Mark 6:12, “And they went out, and preached that men should repent.”
“Repent” comes from the Greek word, “metanoeo,” and literally means to have another mind. Repentance is a necessary part of salvation. Repentance may include Godly sorrow, but sorrow does not always include repentance.
Repentance is simply a change of mind accompanied by corresponding actions. There is a Godly type of sorrow and an ungodly type of sorrow. Godly sorrow leads to repentance. Ungodly sorrow, or the sorrow of this world, just kills.
Our culture has rejected all “negative” emotions. But God gave us the capacity for these negative emotions, and there is a proper use of them. Ecclesiastes 7:3 says, “Sorrow is better than laughter: for by the sadness of the countenance the heart is made better.” People should feel bad about sin. There should be sorrow over our failures. However, this sorrow should lead to repentance. Then, when forgiveness is received, our sorrow should be cast upon the Lord (Isa. 53:4).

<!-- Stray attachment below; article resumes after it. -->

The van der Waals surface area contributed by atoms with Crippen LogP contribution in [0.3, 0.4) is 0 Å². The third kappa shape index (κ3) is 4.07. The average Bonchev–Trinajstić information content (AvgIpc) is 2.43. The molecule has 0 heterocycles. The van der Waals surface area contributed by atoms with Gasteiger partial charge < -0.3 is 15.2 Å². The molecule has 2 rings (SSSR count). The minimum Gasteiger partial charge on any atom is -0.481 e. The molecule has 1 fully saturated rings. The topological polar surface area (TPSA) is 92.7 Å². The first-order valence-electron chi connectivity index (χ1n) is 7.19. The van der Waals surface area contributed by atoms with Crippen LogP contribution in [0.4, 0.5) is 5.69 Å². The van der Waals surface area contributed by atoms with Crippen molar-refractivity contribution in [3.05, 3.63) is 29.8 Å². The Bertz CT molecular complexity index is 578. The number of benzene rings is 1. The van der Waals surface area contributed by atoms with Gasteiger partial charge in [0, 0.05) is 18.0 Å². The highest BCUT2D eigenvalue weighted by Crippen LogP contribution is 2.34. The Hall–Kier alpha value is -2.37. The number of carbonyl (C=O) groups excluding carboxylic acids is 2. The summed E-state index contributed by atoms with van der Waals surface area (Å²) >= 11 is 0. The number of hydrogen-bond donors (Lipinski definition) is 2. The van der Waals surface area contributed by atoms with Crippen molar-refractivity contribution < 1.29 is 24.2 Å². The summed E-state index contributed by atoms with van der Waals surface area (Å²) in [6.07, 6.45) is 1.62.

The Lord’s statements to His disciples, the night before His crucifixion, caused them sorrow (Mt. 26:21-22; Jn. 16:6). If they would have let that sorrow lead them to repentance, then they wouldn’t have denied the Lord. Peter’s sorrow after his denial of Jesus changed him and, certainly, he never regretted the tears he cried.
The sorrow experienced by those who do not turn to God produces only death. They grieve over their situation because they don’t turn to God (that’s repentance). Christians should only have sorrow until they repent. Once repentance has come, we need to appropriate the forgiveness and cleansing that are already ours through Christ. Godly sorrow that produces repentance leaves us with no regrets. The positive change that our sorrows led us to, changes our attitude towards the things that caused us sorrow. Let the negatives in your life become positives through Jesus.
Written by:ndrew Wommack